Macron has made a habit of criticizing the NATO alliance as nearing “brain death” and no longer “pertinent” since the disappearance of the Warsaw Pact, that captured attention. Macron wants NATO to act as more of a political body, a place where European members have equivalent status to the U.S. and are less subject to the U.S. tendency to dominate decision-making.

A Europe better able to defend itself, and more autonomous, would make NATO “even stronger than before,” Macron insisted. He said Europe should be “much more in charge of its own security,” increasing its commitments to spending on defense to “rebalance” the trans-Atlantic relationship.

Dialogue with Russia

Macron also urged that the renovation of NATO’s security abilities should involve “a dialogue with Russia.” Macron spoke about the importance of dialogue with Moscow, saying that Russia is a part of Europe that cannot simply be shunned.

Given Biden’s firm tone on confronting President Vladimir V. Putin and restoring the territorial integrity of Ukraine, this apparently softer French line on relations with Russia suggested possible future tensions.

Macron, speaking in English to answer a question, also argued that Europe could not count on the U.S. as much as it had in past decades. “We must take more of the burden of our own protection,” he said.

New realities

Macron made it clear that the postwar U.S.-dominated world order needs to yield to new realities.

Macron is determined to increase the EU’s technological capacities so that it can become less dependent on U.S. and Chinese supply chains.

A sovereign Europe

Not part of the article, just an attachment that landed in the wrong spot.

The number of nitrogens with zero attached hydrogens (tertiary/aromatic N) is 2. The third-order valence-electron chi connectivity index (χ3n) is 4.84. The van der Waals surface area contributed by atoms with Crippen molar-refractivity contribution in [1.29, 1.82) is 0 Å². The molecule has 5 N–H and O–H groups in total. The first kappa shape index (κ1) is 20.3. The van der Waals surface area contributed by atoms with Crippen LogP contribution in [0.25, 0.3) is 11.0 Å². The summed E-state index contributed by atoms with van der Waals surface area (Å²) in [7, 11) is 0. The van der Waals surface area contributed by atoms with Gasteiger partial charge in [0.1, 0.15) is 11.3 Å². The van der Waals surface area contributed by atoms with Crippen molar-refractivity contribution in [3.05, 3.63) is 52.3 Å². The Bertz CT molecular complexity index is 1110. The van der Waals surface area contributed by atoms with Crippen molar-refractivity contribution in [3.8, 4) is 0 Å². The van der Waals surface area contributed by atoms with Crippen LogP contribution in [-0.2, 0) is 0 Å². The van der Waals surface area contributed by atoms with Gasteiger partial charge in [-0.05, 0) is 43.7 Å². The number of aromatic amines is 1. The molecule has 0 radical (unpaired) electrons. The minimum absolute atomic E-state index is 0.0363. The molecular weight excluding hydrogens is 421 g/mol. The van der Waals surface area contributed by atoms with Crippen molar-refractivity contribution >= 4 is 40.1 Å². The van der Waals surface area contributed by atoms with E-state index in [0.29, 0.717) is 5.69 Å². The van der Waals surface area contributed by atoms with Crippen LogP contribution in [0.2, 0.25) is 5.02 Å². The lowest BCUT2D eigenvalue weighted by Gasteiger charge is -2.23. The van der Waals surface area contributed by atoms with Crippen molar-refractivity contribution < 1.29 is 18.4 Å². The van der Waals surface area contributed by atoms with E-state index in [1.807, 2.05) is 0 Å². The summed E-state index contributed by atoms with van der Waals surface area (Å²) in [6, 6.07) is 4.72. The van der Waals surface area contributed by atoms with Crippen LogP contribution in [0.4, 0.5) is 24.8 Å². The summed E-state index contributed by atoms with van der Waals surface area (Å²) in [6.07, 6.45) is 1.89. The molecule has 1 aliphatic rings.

Macron, who faces a presidential election next year, has made the need for “a sovereign Europe” a core theme.

While France, like other European allies, has been delighted to see the end of the Trump era and has welcomed Biden, it has concluded that complete trust in the reliability of the U.S. is no longer a viable strategic option.

Biden, in contrast, wants to deepen those supply chains — of both hardware and software — among like-minded Western allies in an effort to lessen Chinese influence. He is preparing to propose a new joint project for European and U.S. technology companies in areas like semiconductors and the kinds of software.

China, a necessary partner

Merkel dwelled on dealing with China, which she said was “perhaps more complicated,” given its dual role as competitor and necessary partner for the West. “In recent years, China has gained global clout, and as trans-Atlantic partners and democracies, we must do something to counter this,” Merkel said.

“Russia continually entangles European Union members in hybrid conflicts,” she said. “Consequently, it is important that we come up with a trans-Atlantic agenda toward Russia that makes cooperative offers on the one hand, but on the other very clearly names the differences.”

No longer willing to simply follow the U.S.

Merkel made it clear that even though she welcomed President Biden’s overtures, Germany is no longer willing to simply follow the U.S. on the world stage.

The German chancellor stressed that words alone will not be sufficient. “It’s only actually good if you follow through,” Merkel said.

Calls to better regulate internet giants